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A Caltech Library Repository Feedhttp://www.rssboard.org/rss-specificationpython-feedgenenTue, 16 Apr 2024 13:23:53 +0000μ-sensitivities as an aid for robust identification
https://resolver.caltech.edu/CaltechAUTHORS:20170620-161438264
Authors: {'items': [{'id': 'Braatz-R-D', 'name': {'family': 'Braatz', 'given': 'R. D.'}}, {'id': 'Morari-M', 'name': {'family': 'Morari', 'given': 'M.'}}]}
Year: 1991
Identification for a model for robust control design is more complicated than for the standard linear system transfer function model-the structure of the uncertainty as well as bounds on its size must be determined. It is especially unclear as to which parts of the system should be better modeled to improve robust performance. This paper addresses this question through some new tools, the μ-sensitivities.https://authors.library.caltech.edu/records/g3hwd-54d75Robust Control for a Noncolocated Spring-Mass System
https://resolver.caltech.edu/CaltechAUTHORS:20170613-173733581
Authors: {'items': [{'id': 'Braatz-R-D', 'name': {'family': 'Braatz', 'given': 'Richard D.'}}, {'id': 'Morari-M', 'name': {'family': 'Morari', 'given': 'Manfred'}}]}
Year: 1992
Robust control laws are presented for an undamped pair of coupled manes with a noncolocated sensor and actuator. This simple problem captures many of the features of more complex aircraft and space structure vibration control problems. The control problem is formulated in the structured singular value framework, which addresses the stability robustness to parameter variations directly. Controllers are designed by D-K iteration (commonly called μ-synthesis), and the resulting high-order controllers are reduced using Hankel model reduction. Design specifications such as settling time, actuator constraints insensitivity to measurement noise, and parameter uncertainty are achieved by the resulting controllers. Design Problems #1 and #2 were considered in [2]. Design Problem #4 in [11] will be considered in this paper.https://authors.library.caltech.edu/records/w10fj-kcd72Identification and Cross-Directional Control of Coating Processes: Theory and Experiments
https://resolver.caltech.edu/CaltechAUTHORS:20170613-172633659
Authors: {'items': [{'id': 'Braatz-R-D', 'name': {'family': 'Braatz', 'given': 'Richard D.'}}, {'id': 'Tyler-M-L', 'name': {'family': 'Tyler', 'given': 'Matthew L.'}}, {'id': 'Morari-M', 'name': {'family': 'Morari', 'given': 'Manfred'}}, {'id': 'Pranckh-F-R', 'name': {'family': 'Pranckh', 'given': 'Ferdinand R.'}}, {'id': 'Sartor-L', 'name': {'family': 'Sartor', 'given': 'Luigi'}}]}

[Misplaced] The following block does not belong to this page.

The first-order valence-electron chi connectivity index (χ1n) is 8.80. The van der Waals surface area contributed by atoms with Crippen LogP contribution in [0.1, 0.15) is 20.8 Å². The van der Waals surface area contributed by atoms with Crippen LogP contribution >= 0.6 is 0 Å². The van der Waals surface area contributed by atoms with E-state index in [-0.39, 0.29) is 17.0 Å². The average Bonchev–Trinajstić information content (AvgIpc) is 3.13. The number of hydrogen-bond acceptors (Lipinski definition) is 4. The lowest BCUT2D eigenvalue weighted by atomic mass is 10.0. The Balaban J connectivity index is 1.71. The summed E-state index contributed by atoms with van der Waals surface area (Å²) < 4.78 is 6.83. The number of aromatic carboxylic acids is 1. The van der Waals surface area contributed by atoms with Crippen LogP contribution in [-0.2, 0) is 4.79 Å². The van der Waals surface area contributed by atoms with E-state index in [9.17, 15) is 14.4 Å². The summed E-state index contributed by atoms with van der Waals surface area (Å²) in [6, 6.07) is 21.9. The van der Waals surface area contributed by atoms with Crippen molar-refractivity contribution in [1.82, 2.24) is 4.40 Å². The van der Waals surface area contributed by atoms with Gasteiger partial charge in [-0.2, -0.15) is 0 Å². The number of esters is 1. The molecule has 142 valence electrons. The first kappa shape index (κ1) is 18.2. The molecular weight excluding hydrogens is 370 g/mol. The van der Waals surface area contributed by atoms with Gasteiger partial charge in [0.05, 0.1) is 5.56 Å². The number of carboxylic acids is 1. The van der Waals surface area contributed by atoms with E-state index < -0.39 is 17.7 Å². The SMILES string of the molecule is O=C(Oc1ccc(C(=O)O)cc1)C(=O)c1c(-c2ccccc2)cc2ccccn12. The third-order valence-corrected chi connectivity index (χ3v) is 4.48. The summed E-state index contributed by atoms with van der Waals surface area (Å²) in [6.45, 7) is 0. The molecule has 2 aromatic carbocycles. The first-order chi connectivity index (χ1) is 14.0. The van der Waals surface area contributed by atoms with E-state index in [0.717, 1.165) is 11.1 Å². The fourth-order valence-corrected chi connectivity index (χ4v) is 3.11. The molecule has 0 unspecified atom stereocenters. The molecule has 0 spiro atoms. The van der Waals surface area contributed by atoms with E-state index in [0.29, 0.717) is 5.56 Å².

Year: 1992
Of special industrial interest is the cross-directional control of continuous coating processes, where the cross-direction refers to the direction perpendicular to the substrate movement. The objective of the controller is to maintain a uniform coating under unmeasured process disturbances based on assumptions relevant to coating processes found in industry. A model for control design is developed. This model is used to derive a model predictive controller with the objective of maintaining flat profiles of coating across the substrate by varying the liquid flows along the cross direction. Actuator constraints, measurement noise, and model uncertainty are investigated to determine which of these limit the achivable closed loop performance. From a knowledge of the effect of these limitations on performance we determine how the plant could be modified to improve the coating uniformity. The theory developed throughout the paper is rigorously verified though experiments on an industrial pilot plant.https://authors.library.caltech.edu/records/djmrf-r3693Computational complexity of μ calculation
https://resolver.caltech.edu/CaltechAUTHORS:20190320-132001216
Authors: {'items': [{'id': 'Braatz-R-D', 'name': {'family': 'Braatz', 'given': 'Richard D.'}}, {'id': 'Young-P-M', 'name': {'family': 'Young', 'given': 'Peter M.'}}, {'id': 'Doyle-J-C', 'name': {'family': 'Doyle', 'given': 'John C.'}, 'orcid': '0000-0002-1828-2486'}, {'id': 'Morari-M', 'name': {'family': 'Morari', 'given': 'Manfred'}}]}
Year: 1993
DOI: 10.23919/ACC.1993.4793162
The structured singular value μ measures the robustness of uncertain Systems. Numerous researchers over the last decade have worked on developing efficient methods for computing μ. This paper considers the complexity of calculating μ with general mixed real/complex uncertainty in the framework of combinatorial complexity theory. In particular, it is proved that the μ recognition problem with either pure real or mixed real/complex uncertainty is NP-hard. This strongly suggests that it is futile to pursue exact methods for calculating μ of general systems with pure real or mixed uncertainty for other than small problems.https://authors.library.caltech.edu/records/r3w7x-hye17